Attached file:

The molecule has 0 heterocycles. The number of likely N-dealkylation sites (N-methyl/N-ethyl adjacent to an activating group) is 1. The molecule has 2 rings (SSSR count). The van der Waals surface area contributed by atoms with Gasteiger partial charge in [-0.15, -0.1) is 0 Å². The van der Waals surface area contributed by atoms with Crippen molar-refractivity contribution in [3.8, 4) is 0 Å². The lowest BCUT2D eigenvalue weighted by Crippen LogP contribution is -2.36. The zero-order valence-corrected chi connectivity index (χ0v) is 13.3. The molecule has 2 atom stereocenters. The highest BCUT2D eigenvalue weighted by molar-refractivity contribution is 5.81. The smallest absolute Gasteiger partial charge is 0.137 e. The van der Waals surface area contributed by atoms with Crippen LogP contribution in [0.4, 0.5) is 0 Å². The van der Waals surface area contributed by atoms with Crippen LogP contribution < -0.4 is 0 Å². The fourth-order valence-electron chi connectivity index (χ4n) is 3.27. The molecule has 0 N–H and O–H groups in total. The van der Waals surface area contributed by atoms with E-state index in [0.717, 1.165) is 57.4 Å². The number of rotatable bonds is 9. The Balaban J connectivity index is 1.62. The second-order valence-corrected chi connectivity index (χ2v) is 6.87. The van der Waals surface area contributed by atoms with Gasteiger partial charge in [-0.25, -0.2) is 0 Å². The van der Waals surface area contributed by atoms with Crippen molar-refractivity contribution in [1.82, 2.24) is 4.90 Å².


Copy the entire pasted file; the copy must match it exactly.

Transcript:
The molecule has 0 heterocycles. The number of likely N-dealkylation sites (N-methyl/N-ethyl adjacent to an activating group) is 1. The molecule has 2 rings (SSSR count). The van der Waals surface area contributed by atoms with Gasteiger partial charge in [-0.15, -0.1) is 0 Å². The van der Waals surface area contributed by atoms with Crippen molar-refractivity contribution in [3.8, 4) is 0 Å². The lowest BCUT2D eigenvalue weighted by Crippen LogP contribution is -2.36. The zero-order valence-corrected chi connectivity index (χ0v) is 13.3. The molecule has 2 atom stereocenters. The highest BCUT2D eigenvalue weighted by molar-refractivity contribution is 5.81. The smallest absolute Gasteiger partial charge is 0.137 e. The van der Waals surface area contributed by atoms with Crippen LogP contribution in [0.4, 0.5) is 0 Å². The van der Waals surface area contributed by atoms with Crippen LogP contribution < -0.4 is 0 Å². The fourth-order valence-electron chi connectivity index (χ4n) is 3.27. The molecule has 0 N–H and O–H groups in total. The van der Waals surface area contributed by atoms with E-state index in [0.717, 1.165) is 57.4 Å². The number of rotatable bonds is 9. The Balaban J connectivity index is 1.62. The second-order valence-corrected chi connectivity index (χ2v) is 6.87. The van der Waals surface area contributed by atoms with Gasteiger partial charge in [-0.25, -0.2) is 0 Å². The van der Waals surface area contributed by atoms with Crippen molar-refractivity contribution in [1.82, 2.24) is 4.90 Å².